Some embodiments of logic gates achieve substantially symmetrical input hysteresis due to an increase in one of the input threshold voltages used for an output transition from low to high or for an input threshold voltage used for an output transition from high to low. A reduction occurred.

FIG. 61 is a schematic diagram of an exemplary buffer 11100, which is an embodiment of a logic gate 12800 with substantially symmetrical input hysteresis.

The buffer 11100 is connected to a hysteresis resistance voltage divider formed by the resistors 11102 and 11104. Hysteresis is one result of the feedback signal. In this embodiment, the output of the buffer 11100 is fed back to the input through a hysteresis resistor divider. Therefore, the input threshold of the logic gate increases for the output from low to high and decreases for the output from high to low.

Similar hysteresis resistor dividers can be connected to other logic gates or combinations of logic gates to have similar symmetrical input hysteresis. For logic gates or combinations with multiple inputs, each input can have a separate resistor divider.

In some embodiments, one or more dmode devices can be used in conjunction with emode devices.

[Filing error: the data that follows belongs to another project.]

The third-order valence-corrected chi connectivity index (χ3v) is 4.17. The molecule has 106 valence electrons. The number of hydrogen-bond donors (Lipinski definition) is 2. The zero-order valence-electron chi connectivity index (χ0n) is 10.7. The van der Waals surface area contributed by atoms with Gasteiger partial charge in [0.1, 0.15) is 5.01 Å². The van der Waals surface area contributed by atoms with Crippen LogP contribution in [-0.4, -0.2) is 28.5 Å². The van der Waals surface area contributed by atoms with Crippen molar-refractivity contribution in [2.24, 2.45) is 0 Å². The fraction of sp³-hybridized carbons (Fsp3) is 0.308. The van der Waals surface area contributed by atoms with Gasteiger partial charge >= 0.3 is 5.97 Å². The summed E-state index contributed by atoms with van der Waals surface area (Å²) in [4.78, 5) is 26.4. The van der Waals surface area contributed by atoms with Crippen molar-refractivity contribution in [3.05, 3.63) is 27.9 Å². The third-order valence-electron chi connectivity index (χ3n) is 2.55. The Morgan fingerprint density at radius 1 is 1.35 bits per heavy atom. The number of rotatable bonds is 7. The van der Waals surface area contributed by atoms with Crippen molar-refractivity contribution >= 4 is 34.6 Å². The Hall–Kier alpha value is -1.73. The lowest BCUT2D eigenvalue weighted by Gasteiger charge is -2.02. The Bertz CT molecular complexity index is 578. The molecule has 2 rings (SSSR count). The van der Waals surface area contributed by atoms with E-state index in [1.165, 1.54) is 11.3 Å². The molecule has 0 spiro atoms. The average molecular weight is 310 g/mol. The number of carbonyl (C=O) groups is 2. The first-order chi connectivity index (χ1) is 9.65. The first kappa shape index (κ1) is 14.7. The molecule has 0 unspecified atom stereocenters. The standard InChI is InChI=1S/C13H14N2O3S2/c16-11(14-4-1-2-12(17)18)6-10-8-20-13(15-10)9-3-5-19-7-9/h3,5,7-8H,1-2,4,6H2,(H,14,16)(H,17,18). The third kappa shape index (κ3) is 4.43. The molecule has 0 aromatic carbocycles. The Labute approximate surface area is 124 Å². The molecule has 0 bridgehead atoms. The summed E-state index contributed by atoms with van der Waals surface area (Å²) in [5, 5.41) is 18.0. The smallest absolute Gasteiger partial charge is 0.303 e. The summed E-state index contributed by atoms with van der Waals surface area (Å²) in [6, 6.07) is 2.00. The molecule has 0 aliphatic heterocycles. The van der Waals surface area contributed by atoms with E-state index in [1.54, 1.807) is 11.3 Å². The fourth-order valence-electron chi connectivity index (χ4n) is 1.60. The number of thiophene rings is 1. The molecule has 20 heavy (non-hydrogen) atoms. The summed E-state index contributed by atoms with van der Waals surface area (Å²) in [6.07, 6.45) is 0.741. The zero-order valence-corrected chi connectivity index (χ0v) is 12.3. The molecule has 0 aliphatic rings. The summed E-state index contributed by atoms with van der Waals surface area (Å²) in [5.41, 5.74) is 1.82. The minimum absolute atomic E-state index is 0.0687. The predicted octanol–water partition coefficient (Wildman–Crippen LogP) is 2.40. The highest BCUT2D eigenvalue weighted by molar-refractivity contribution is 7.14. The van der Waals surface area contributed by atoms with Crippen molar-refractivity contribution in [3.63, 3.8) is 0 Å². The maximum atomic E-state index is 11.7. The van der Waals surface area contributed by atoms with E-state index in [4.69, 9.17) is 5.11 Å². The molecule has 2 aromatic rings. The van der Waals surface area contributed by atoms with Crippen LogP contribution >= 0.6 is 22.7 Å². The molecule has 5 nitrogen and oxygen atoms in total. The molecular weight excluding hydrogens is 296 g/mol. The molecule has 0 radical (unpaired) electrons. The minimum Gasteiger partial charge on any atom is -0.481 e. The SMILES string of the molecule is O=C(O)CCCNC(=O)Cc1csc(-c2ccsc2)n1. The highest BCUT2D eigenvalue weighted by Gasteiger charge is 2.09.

FIG. 62 is a schematic circuit diagram of an inverter 11600, which is an embodiment of a logic gate 12800 having a dmode pull-up device 11624. Other FETs of the inverter 11600 are emode devices.

The inverter 11600 includes a pull-down device FET 11642, a pull-up device FET 11644, and a control device The control circuit includes a pull-down FET 11643 and 11622, a capacitor FET 11626, a diode connection FET 11628, a dmode FET 11624, and a resistor 11645.

As shown, the dmode pull-up device 11624 connects its gate to its source. In some embodiments, the dmode pull-up device 11624 acts as a current source that drives the gate of the FET 11644 through the capacitor FET 11626 and the resistor 11645. The pull-down FET 11622 receives the input of the inverter 11600 and conditionally drives the gate of the FET 11644 low through the capacitor FET 11626 and the resistor 11645.

As shown, the input of inverter 11600 drives the gates of pull-down FETs 11642 and 11643. The pull-down FET 11643 conditionally causes the gate voltage of the pull-up FET 11644 to be driven to ground. In addition, the pull-down FET 11642 conditionally causes the output of the inverter 11600 to be driven to ground. In addition, the pull-up FET 11644 causes the output of the inverter 11600 to be driven to Vdd according to the principles and features discussed elsewhere herein.

The embodiment of FIG. 62 is an example of a logic gate using a dmode FET. The other logic gates and other logic gates discussed herein may, for example, similarly use one or more dmodeFETs in the schematic locations corresponding to the dmode pull-up device 11624.

FIG. 63 is a schematic circuit diagram of an inverter 11700 which is an embodiment of a logic gate 12800 having a dmode pull-up device 11744. The other FETs of the inverter 11700 are emode devices.